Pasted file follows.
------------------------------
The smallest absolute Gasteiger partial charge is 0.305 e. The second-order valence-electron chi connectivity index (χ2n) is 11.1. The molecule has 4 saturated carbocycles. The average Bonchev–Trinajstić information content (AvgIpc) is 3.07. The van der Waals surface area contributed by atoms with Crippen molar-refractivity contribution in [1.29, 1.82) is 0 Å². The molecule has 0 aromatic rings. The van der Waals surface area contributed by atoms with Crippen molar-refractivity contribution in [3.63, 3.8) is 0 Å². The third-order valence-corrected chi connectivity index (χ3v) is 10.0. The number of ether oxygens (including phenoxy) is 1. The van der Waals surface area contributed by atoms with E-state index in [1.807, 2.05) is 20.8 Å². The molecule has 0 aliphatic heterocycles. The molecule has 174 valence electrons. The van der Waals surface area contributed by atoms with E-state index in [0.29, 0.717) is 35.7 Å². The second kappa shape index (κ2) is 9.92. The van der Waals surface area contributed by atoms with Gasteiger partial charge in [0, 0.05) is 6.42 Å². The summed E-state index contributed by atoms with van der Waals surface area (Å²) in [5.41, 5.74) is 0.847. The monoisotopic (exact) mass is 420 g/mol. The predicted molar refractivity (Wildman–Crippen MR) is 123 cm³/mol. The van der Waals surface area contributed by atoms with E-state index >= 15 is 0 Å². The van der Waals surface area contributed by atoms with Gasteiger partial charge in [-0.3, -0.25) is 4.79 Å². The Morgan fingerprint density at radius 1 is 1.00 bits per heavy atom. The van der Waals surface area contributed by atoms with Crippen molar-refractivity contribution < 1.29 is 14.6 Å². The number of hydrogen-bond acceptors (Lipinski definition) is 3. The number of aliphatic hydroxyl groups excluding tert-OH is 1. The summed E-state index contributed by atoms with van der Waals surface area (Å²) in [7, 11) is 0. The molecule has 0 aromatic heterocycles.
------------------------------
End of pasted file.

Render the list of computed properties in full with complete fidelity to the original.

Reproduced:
The smallest absolute Gasteiger partial charge is 0.305 e. The second-order valence-electron chi connectivity index (χ2n) is 11.1. The molecule has 4 saturated carbocycles. The average Bonchev–Trinajstić information content (AvgIpc) is 3.07. The van der Waals surface area contributed by atoms with Crippen molar-refractivity contribution in [1.29, 1.82) is 0 Å². The molecule has 0 aromatic rings. The van der Waals surface area contributed by atoms with Crippen molar-refractivity contribution in [3.63, 3.8) is 0 Å². The third-order valence-corrected chi connectivity index (χ3v) is 10.0. The number of ether oxygens (including phenoxy) is 1. The van der Waals surface area contributed by atoms with E-state index in [1.807, 2.05) is 20.8 Å². The molecule has 0 aliphatic heterocycles. The molecule has 174 valence electrons. The van der Waals surface area contributed by atoms with E-state index in [0.29, 0.717) is 35.7 Å². The second kappa shape index (κ2) is 9.92. The van der Waals surface area contributed by atoms with Gasteiger partial charge in [0, 0.05) is 6.42 Å². The summed E-state index contributed by atoms with van der Waals surface area (Å²) in [5.41, 5.74) is 0.847. The monoisotopic (exact) mass is 420 g/mol. The predicted molar refractivity (Wildman–Crippen MR) is 123 cm³/mol. The van der Waals surface area contributed by atoms with E-state index >= 15 is 0 Å². The van der Waals surface area contributed by atoms with Gasteiger partial charge in [-0.3, -0.25) is 4.79 Å². The Morgan fingerprint density at radius 1 is 1.00 bits per heavy atom. The van der Waals surface area contributed by atoms with Crippen molar-refractivity contribution < 1.29 is 14.6 Å². The number of hydrogen-bond acceptors (Lipinski definition) is 3. The number of aliphatic hydroxyl groups excluding tert-OH is 1. The summed E-state index contributed by atoms with van der Waals surface area (Å²) in [7, 11) is 0. The molecule has 0 aromatic heterocycles.